Spatial Memory and Taxis-Driven Pattern Formation in Model Ecosystems

  • Author(s) / Creator(s)
  • Mathematical models of spatial population dynamics typically focus on the interplay
    between dispersal events and birth/death processes. However, for many animal communities,
    significant arrangement in space can occur on shorter timescales, where
    births and deaths are negligible. This phenomenon is particularly prevalent in populations
    of larger, vertebrate animals who often reproduce only once per year or less. To
    understand spatial arrangements of animal communities on such timescales, we use a
    class of diffusion–taxis equations for modelling inter-population movement responses
    between N ≥ 2 populations. These systems of equations incorporate the effect on animal movement
    of both the current presence of other populations and the memory of past
    presence encoded either in the environment or in the minds of animals. We give general
    criteria for the spontaneous formation of both stationary and oscillatory patterns,
    via linear pattern formation analysis. For N = 2, we classify completely the pattern
    formation properties using a combination of linear analysis and nonlinear energy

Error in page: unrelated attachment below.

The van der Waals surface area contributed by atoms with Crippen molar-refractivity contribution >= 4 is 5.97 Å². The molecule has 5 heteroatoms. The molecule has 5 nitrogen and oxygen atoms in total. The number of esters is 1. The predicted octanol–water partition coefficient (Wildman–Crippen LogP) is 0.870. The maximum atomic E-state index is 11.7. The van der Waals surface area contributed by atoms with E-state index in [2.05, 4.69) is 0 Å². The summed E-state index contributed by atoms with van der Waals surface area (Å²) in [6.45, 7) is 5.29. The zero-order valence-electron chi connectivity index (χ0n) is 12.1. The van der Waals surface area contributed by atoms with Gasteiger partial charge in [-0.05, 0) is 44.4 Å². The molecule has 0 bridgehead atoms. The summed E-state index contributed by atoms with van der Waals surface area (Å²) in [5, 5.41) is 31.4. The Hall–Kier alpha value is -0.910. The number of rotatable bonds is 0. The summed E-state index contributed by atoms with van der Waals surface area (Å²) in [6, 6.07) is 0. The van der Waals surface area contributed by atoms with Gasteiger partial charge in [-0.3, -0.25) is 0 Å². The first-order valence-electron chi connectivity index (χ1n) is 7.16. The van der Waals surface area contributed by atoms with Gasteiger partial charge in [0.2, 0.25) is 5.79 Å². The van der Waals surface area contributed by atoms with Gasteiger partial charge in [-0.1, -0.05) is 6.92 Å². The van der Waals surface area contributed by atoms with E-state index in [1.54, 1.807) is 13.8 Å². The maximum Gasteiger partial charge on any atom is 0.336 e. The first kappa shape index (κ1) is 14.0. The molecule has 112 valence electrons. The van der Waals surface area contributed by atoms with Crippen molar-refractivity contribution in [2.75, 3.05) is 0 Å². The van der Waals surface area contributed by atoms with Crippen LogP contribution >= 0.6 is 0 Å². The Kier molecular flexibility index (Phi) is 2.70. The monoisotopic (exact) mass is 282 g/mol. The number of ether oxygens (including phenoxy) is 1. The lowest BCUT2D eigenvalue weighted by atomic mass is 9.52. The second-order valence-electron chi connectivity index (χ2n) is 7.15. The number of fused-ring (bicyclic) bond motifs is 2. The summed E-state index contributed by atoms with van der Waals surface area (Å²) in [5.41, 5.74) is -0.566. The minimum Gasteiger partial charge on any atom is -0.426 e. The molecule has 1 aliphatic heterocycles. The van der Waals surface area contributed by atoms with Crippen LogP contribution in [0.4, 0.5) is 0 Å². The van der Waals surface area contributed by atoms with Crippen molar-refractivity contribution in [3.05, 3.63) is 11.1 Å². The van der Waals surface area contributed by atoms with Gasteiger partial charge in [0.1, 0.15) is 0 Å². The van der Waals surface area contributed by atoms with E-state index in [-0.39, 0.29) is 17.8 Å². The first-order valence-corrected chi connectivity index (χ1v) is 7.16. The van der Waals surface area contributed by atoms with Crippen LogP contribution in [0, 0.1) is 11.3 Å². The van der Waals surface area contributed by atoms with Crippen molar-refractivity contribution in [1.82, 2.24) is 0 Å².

functionals. In this case, the only patterns that can occur asymptotically in time are
    stationary. However, for N ≥ 3, oscillatory patterns can occur asymptotically, giving
    rise to a sequence of period-doubling bifurcations leading to patterns with no obvious
    regularity, a hallmark of chaos. Our study highlights the importance of understanding
    between-population animal movement for understanding spatial species distributions,
    something that is typically ignored in species distribution modelling, and so develops
    a new paradigm for spatial population dynamics.

  • Date created
  • Subjects / Keywords
  • Type of Item
    Article (Draft / Submitted)
  • License
    Attribution-NonCommercial 4.0 International